Gaelic football is one of Ireland's most popular sports. While it's still a minor sport in Aotearoa, Ngāti Kuri's Miria Allman has been playing it for around 16 years. This year, daughter Ella has joined her on the pitch.
14-year-old Ella isn't put off by the prospect of playing in the open grade with women a lot older than herself.
"I guess it's difficult because the girls are a lot stronger," she says, "But most of us are like the same speed."
Miria, however, has found herself drifting into protective mother mode on a couple of occasions.
"I occasionally give the opposition coaches a bit of grief if something happens to her on the pitch," she says.
However, overall the pair are enjoying being able to play sport together.
"it's good fun. It's nice watching her develop and her skill set compared to my skill set is completely different," says Miria.
Ella agrees, "Yeah, it's fun playing with my mum, even though I'm on the other side of the pitch."
Gaelic football is played with 15 players per team using a round ball, just a bit smaller a soccer ball. Traditionally matches are played on a pitch bigger than that used for soccer and rugby and the goalposts are similar to rugby, with the crossbar slightly lower.
In New Zealand the game is played on a rugby field with traditional rugby goalposts. Similar to Australian Rules Football, players must pass, kick, bounce or 'solo' the ball (drop the ball on their own boot and catch it again).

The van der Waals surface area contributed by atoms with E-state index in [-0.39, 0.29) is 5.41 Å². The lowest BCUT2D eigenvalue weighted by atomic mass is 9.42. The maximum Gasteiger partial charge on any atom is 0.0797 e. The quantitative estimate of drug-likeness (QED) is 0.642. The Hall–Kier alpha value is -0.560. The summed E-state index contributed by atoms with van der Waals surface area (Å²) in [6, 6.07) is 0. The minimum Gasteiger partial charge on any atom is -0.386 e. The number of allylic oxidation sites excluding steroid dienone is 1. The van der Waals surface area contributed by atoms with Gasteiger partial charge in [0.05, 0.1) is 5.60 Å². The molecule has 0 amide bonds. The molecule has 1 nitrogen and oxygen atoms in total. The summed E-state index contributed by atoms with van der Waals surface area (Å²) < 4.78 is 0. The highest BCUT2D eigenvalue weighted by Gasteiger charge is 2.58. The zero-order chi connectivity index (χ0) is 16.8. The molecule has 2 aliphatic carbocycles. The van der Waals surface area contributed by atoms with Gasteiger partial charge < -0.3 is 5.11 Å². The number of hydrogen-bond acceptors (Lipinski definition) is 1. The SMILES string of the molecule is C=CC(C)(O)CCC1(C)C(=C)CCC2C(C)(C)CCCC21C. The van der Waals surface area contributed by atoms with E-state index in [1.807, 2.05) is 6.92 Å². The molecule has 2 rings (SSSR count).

Three points are awarded for putting the ball under the crossbar (soccer style goal) or one point for kicking it over the crossbar.
With a skillset closely similar to the football codes already well known in Aotearoa, it is no surprise that former football, rugby and netball player Miria has adopted her skills to the game.
"The skills correspond across- the ability to catch a ball, to kick a ball, to look for a pass all come across," she says.
It took a lot of convincing before Allman senior first dipped her toe in Gaelic football, and unsurprisingly it was an Irish bar manager who did so.
"I used to drink in an Irish bar and one of the bar managers was the manager of the team. After weeks of harassing me every weekend I came out and played, and I'm still playing," Miria says.
It is as much the friendly Irish atmosphere as it is the sport itself that has kept her interested.
"[it's] really similar to being Māori as well, very family-oriented, very social, again, like to party, like to go for beers. Not that we're saying Māori people do it all the time, but yeah, it's just that very family orientated," she says.
Ella, who also plays football and hockey is having to balance her time playing at this weekends Gaelic Games tournament in Auckland with her preparations for Polyfest.
The Year 10 Mt Albert Grammar student is part of the school's kapa haka team preparing to perform on April 6th after Division 1 was postponed following the Christchurch terrorist attack last weekend.
"There's a live-in this weekend but I'm here, so I'll go back to school and practice after this," the younger Allman says.
The Allmans are encouraging more Māori to give Gaelic football a go for themselves.